Friday, October 28, 2011

An Interview with...Tanis Gray

Once a week I post  interviews with interesting designers about their insights on their experience of working in the Knitting industry.  I’ve noticed that every designer makes their living in a slightly different manner bringing their own unique presence to the Knitting world. 

You can find Tanis here and here on Ravelry.

Where do you find inspiration?
There's inspiration everywhere! On the street, in the museums, in the stores, in books, magazines or in your own closet. Be observant!
What is your favourite knitting technique?

Fair isle will always be my favorite, but it's followed closely by lace and cabling.

How did you determine your size range?

When I knit for publication you're usually given a size range. For things like hats and mittens it's a pretty general size.

From Knitscene, Summer 2011

Do you look at other designers' work or are you afraid that you will be influenced by their designs?

Of course I look at other people's work! It might trigger something in your mind that you hadn't though of, or inspire you to do better! I think it's silly if you don't look at other work around you. You need to fill your head with as much knowledge as possible.

How do you feel about the so called controversy of "dumbing down" patterns for knitters?

I believe in making simpler patterns for newer knitters (and a lot of people tend to overcomplicate their patterns), but knitters are smart. I don't think anything needs to be dumbed down.

How many sample/test knitters do you have working for you or do you do it all yourself?

I like to do it all myself, but sometimes that just isn't possible. Very occasionally do I use test knitters, but that may increase especially with recently having a baby.

Do you have a mentor?
Not so much in knitting, but my mom is a very talented and well known painter in Boston. She took me to museums and art shows constantly growing up. She taught me about color, design, proportion, composition and using my creativity. I look to her for inspiration every day.

What impact has the Internet had on your business?

It's helped! Having a website and people being able to search for me or my designs is wonderful. Ravelry has really changed things, and while I find it a double-edged sword at times, think about finding patterns pre-Ravelry. You'd look in books and have no idea if there was errata, or never be able to see the same garment knit up in 100 different yarns. The internet has connected knitters in a way I never would have imagined when I first started knitting. It's also fantastic to have a site like YouTube to watch a new technique if you're unsure about how to execute it.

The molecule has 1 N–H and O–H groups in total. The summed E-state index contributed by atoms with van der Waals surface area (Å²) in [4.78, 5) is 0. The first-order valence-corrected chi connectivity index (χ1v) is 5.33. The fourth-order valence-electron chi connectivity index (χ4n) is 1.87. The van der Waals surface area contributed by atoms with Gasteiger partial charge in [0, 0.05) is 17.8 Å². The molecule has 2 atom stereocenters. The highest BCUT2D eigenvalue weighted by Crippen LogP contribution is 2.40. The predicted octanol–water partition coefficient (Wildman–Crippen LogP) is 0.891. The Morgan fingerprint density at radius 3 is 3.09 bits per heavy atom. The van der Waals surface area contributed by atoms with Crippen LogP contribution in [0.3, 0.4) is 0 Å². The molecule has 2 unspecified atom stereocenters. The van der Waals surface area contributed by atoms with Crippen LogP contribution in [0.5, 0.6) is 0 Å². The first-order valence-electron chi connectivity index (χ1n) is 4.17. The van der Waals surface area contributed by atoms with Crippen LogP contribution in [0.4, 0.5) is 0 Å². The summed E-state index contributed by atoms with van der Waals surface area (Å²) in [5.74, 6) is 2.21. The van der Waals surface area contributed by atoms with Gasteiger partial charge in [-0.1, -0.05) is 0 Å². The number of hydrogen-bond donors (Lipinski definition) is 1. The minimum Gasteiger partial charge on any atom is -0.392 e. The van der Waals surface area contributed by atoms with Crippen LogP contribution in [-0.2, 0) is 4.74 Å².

Do you use a Tech Editor?

When things are for publication for a book or magazine that I am contributing to, they usually do they tech editing. For my indie designs it depends on the level of complexity. I don't need accessories tech edited, for example, but if I do a garment I will have it tech edited.

Flowered Headband
from Knit.1, Summer 2006

How do you maintain your life/work balance?
It's especially tricky these days with a 5 month old! I spend my day taking care of our son and in the brief periods where he naps, I try and get as much work done as possible. I teach in the evenings, so it's always a challenge to find time to get to everything. I stay up late getting caught up and work a lot on weekends after we put the baby to bed. Somehow we make it work!

How do you deal with criticism?

I don't think you can survive in this world without being able to handle criticism. You'll never be able to please everyone and if you can get past that, it can only make you a better knitter. I try to make designs that I would wear or that I'll learn something new in the process of making them. Once you put yourself out there you start to develop a thick skin. I do find it interesting that some people have negative things to say but when you look at their work they've never designed anything of their own.

What advice would you give someone who wants to pursue a career in knitting?
KEEP KNITTING! You learn so much knitting other people's patterns. Take classes and stock up on new techniques, learn about color theory and try new fibers you may be afraid of. It's very difficult to make a living in this field and the arts have always been undervalued. Continue to submit designs even if you get rejected. Many times if you get rejected it's because the design didn't fit in the issue, not necessarily because they didn't like it. We live in such an instant world; food to go, high speed internet, video games, mobile phones... Have patience and practice your craft. If you love it, it'll show in your work.

Pattern available here.

No comments:

Post a Comment